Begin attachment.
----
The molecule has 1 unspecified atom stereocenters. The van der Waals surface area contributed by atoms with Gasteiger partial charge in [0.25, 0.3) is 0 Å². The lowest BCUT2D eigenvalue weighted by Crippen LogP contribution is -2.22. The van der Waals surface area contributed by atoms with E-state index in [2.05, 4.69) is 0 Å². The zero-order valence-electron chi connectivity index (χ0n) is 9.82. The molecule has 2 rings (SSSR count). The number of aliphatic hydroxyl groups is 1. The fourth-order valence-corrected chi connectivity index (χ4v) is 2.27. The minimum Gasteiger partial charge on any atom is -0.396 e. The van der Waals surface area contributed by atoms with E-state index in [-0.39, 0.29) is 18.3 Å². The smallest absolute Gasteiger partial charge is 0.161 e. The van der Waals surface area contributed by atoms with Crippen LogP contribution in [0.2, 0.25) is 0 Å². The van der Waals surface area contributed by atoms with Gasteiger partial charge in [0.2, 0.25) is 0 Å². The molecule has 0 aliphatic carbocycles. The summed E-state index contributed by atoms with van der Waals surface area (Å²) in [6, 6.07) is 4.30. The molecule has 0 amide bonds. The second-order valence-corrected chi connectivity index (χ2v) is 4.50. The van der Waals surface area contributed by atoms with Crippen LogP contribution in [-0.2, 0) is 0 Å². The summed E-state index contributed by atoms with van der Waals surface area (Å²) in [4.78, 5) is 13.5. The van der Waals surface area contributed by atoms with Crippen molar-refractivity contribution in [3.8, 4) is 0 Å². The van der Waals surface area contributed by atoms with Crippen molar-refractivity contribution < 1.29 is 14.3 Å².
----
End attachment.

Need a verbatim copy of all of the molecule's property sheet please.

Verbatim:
The molecule has 1 unspecified atom stereocenters. The van der Waals surface area contributed by atoms with Gasteiger partial charge in [0.25, 0.3) is 0 Å². The lowest BCUT2D eigenvalue weighted by Crippen LogP contribution is -2.22. The van der Waals surface area contributed by atoms with E-state index in [2.05, 4.69) is 0 Å². The zero-order valence-electron chi connectivity index (χ0n) is 9.82. The molecule has 2 rings (SSSR count). The number of aliphatic hydroxyl groups is 1. The fourth-order valence-corrected chi connectivity index (χ4v) is 2.27. The minimum Gasteiger partial charge on any atom is -0.396 e. The van der Waals surface area contributed by atoms with E-state index in [-0.39, 0.29) is 18.3 Å². The smallest absolute Gasteiger partial charge is 0.161 e. The van der Waals surface area contributed by atoms with Crippen LogP contribution in [0.2, 0.25) is 0 Å². The van der Waals surface area contributed by atoms with Gasteiger partial charge in [0.2, 0.25) is 0 Å². The molecule has 0 aliphatic carbocycles. The summed E-state index contributed by atoms with van der Waals surface area (Å²) in [6, 6.07) is 4.30. The molecule has 0 amide bonds. The second-order valence-corrected chi connectivity index (χ2v) is 4.50. The van der Waals surface area contributed by atoms with Crippen LogP contribution in [-0.2, 0) is 0 Å². The summed E-state index contributed by atoms with van der Waals surface area (Å²) in [4.78, 5) is 13.5. The van der Waals surface area contributed by atoms with Crippen molar-refractivity contribution in [3.8, 4) is 0 Å². The van der Waals surface area contributed by atoms with Crippen molar-refractivity contribution < 1.29 is 14.3 Å².